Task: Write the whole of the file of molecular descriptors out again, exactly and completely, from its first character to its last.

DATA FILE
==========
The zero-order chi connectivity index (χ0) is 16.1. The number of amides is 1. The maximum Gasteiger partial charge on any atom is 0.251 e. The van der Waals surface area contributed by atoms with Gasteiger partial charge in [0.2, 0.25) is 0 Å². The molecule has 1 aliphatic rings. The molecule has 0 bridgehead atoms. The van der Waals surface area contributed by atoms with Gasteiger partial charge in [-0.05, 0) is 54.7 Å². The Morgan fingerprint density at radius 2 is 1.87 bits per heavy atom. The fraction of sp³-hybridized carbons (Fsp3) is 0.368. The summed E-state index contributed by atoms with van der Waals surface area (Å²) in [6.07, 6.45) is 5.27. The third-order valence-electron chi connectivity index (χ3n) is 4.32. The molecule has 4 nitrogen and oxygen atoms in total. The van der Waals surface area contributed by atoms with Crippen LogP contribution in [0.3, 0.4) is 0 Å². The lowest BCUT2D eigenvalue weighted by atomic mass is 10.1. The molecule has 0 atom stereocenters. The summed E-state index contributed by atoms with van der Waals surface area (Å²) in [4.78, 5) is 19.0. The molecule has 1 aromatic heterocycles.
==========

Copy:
The zero-order chi connectivity index (χ0) is 16.1. The number of amides is 1. The maximum Gasteiger partial charge on any atom is 0.251 e. The van der Waals surface area contributed by atoms with Gasteiger partial charge in [0.2, 0.25) is 0 Å². The molecule has 1 aliphatic rings. The molecule has 0 bridgehead atoms. The van der Waals surface area contributed by atoms with Gasteiger partial charge in [-0.05, 0) is 54.7 Å². The Morgan fingerprint density at radius 2 is 1.87 bits per heavy atom. The fraction of sp³-hybridized carbons (Fsp3) is 0.368. The summed E-state index contributed by atoms with van der Waals surface area (Å²) in [6.07, 6.45) is 5.27. The third-order valence-electron chi connectivity index (χ3n) is 4.32. The molecule has 4 nitrogen and oxygen atoms in total. The van der Waals surface area contributed by atoms with Crippen LogP contribution in [0.3, 0.4) is 0 Å². The lowest BCUT2D eigenvalue weighted by atomic mass is 10.1. The molecule has 0 atom stereocenters. The summed E-state index contributed by atoms with van der Waals surface area (Å²) in [4.78, 5) is 19.0. The molecule has 1 aromatic heterocycles.